Aren’t we all striving for some sort of balance in life between confidence and conviction and humility and a healthy fear of God?
It seems parenthood is no different.
Sometimes my husband and I are completely flummoxed by this seven pound something human being in our midst. We wrack our brains for why she could possible be crying as if the answer were not completely fixed and finite. Other nights as she floats dreamily off to sleep, we proudly (yet quietly) slap each other high fives and reward ourselves with glasses of wine or bowls of ice cream (I now understand why so many people gain weight in parenthood with these celebratory rituals!).
As I lay awake last night, holding my breath and waiting to see if my sleeping baby would find rest, I was reminded that this balance between confidence and conviction, humility and fear of God, does not come easily. While parenthood is yet another experience that teaches us that control is but an illusion, I don’t want to walk on eggshells, especially during this season of Lent.
If we believe that in Lent God is reworking our lives to find a new balance, how might we reinterpret these pillars of confidence and conviction, and humility and fear of God?
Might we walk with the knowledge that we are children of God, with which comes great conviction, but also great humility. Might we discover that humility doesn’t mean timidity, that being a servant is a bold role in this floundering world. And might we take heart that it is not we who craft this wondrous balance in life, but it is we who are being made new by a God who teaches us daily, through the example of Christ, what it means to be this wondrous pairing of confidence and conviction, humility and awe.
It’s inspiring to read all the posts out there on Lent this time of year, so I thought I’d link up to some of my favorites today, and I hope you’ll do the same in the comments section. Additionally, I’d like to pass on this reflection on fasting and feasting which my mom passed on to me, and which I think sort of bridges the gap between those who abstain, add, or simply try to be more intentional during Lent.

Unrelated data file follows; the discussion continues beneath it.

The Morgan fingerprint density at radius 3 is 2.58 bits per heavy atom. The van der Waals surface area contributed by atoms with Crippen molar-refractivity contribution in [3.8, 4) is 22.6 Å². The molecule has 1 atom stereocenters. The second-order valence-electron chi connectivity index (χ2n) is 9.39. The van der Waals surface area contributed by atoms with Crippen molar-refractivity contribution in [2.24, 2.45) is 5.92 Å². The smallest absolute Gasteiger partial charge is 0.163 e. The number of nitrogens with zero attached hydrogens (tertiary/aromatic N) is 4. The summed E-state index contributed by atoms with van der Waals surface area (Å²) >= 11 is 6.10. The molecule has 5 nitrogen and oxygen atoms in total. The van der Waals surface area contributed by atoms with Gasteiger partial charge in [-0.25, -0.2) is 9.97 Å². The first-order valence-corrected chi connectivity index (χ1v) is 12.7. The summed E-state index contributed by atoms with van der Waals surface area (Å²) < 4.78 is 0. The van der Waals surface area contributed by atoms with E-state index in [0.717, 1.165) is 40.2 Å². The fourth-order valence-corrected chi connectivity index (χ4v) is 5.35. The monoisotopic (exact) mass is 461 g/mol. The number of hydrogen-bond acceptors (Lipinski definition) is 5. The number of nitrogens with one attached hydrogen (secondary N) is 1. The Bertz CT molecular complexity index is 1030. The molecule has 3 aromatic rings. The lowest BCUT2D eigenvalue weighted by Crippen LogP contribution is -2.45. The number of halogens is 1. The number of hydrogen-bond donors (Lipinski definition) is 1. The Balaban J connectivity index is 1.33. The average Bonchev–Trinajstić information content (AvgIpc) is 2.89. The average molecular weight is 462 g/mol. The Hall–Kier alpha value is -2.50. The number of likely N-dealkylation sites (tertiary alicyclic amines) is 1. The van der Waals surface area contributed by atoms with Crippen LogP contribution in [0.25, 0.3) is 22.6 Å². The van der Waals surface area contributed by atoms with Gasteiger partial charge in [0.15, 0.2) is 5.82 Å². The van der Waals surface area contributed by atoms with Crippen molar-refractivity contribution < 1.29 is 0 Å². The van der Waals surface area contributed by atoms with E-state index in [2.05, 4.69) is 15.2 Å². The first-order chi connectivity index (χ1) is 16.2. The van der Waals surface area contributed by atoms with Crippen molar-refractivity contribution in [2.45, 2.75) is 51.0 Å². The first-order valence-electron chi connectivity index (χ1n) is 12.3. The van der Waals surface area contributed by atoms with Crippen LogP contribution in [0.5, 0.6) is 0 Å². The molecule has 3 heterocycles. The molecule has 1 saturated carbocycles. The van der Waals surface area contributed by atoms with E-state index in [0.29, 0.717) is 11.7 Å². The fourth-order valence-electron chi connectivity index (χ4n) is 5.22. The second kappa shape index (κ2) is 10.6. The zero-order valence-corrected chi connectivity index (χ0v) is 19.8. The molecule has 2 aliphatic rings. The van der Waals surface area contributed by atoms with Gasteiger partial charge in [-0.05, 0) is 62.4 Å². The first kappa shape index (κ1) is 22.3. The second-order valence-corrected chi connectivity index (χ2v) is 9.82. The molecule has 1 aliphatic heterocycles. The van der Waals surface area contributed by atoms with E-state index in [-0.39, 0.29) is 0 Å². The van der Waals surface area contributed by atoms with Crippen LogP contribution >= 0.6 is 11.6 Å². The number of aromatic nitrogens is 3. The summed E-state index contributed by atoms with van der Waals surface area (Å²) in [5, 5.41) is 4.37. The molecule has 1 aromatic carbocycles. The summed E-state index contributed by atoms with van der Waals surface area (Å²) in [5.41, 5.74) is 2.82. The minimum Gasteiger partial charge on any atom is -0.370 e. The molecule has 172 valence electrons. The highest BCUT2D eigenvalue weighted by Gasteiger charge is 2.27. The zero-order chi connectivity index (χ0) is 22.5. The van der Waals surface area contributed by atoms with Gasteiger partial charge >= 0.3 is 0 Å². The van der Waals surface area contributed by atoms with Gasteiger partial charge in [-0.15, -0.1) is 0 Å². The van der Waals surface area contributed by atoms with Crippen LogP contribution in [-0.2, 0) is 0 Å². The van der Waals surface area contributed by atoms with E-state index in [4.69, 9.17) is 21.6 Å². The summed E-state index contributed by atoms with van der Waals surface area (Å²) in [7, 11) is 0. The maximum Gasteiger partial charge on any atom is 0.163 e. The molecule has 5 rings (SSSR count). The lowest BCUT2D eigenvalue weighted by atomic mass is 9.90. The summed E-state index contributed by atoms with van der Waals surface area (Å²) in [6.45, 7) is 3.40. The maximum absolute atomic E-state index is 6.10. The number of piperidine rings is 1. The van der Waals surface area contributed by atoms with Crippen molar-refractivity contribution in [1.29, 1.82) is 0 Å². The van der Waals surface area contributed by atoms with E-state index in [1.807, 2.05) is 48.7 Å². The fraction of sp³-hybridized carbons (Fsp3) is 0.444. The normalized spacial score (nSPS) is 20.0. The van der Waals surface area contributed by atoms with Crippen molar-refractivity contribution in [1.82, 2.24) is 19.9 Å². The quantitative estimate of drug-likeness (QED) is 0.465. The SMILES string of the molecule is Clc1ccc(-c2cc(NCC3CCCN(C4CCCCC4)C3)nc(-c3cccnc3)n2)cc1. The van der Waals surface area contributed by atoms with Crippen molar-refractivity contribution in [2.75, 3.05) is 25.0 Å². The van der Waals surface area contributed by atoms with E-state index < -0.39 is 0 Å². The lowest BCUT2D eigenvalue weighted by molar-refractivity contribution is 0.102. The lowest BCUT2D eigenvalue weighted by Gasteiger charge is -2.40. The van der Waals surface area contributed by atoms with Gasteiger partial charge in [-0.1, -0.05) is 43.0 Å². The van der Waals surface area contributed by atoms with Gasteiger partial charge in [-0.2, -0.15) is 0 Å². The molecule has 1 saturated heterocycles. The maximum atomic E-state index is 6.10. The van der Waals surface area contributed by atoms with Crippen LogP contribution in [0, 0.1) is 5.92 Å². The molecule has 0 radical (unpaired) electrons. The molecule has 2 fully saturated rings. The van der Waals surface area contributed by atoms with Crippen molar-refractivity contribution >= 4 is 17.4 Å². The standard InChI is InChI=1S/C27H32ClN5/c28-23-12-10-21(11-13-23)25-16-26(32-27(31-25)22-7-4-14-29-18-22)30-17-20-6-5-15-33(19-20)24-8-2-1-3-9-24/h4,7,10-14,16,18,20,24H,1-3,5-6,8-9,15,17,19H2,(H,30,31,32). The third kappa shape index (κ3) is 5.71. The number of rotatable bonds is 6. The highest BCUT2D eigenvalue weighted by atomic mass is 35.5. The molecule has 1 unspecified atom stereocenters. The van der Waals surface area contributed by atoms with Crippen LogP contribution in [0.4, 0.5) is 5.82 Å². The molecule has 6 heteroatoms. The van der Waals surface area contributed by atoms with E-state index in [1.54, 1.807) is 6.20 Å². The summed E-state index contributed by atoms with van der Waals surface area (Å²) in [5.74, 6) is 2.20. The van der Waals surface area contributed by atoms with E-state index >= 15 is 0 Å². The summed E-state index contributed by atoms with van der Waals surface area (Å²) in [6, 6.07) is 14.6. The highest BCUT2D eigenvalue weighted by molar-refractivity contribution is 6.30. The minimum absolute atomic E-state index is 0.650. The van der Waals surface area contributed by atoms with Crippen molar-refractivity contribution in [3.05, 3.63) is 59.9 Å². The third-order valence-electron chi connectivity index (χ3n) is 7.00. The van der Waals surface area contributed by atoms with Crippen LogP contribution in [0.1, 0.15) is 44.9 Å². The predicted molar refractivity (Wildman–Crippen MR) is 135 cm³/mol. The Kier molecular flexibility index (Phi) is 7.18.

Our pastor’s message at the contemplative Ash Wednesday service last night was simple, yet profound: what might we do during this season of Lent to follow God wholeheartedly in the everyday of our life? Instead of giving up one sinful practice, one favorite food, or even adding one daily activity, she challenged us to let Jesus dwell in our every step, our every breath, our every word.
In Foster’s Celebration of Discipline, he describes meditation much the same way. Meditation is not a specific time set apart from our daily lives, but a way of life, a way of praying without ceasing, a way of bringing the spiritual into communion with the profane, so that the two intermix powerfully and prayerfully. Additionally, Foster points out that the difference between Eastern and Western meditation is that while Eastern meditation seeks removal from the world and emptiness, Western meditation seeks communion with God that ultimately leads into service to others (this is not to say, of course, that Eastern meditation can’t lead to service as well!).
We put one foot in front of another. We follow. We accept our sins and repent. We resolve to let God into the everyday, and it is in the everyday that we truly encounter our deep depravity and God’s transformative love for us.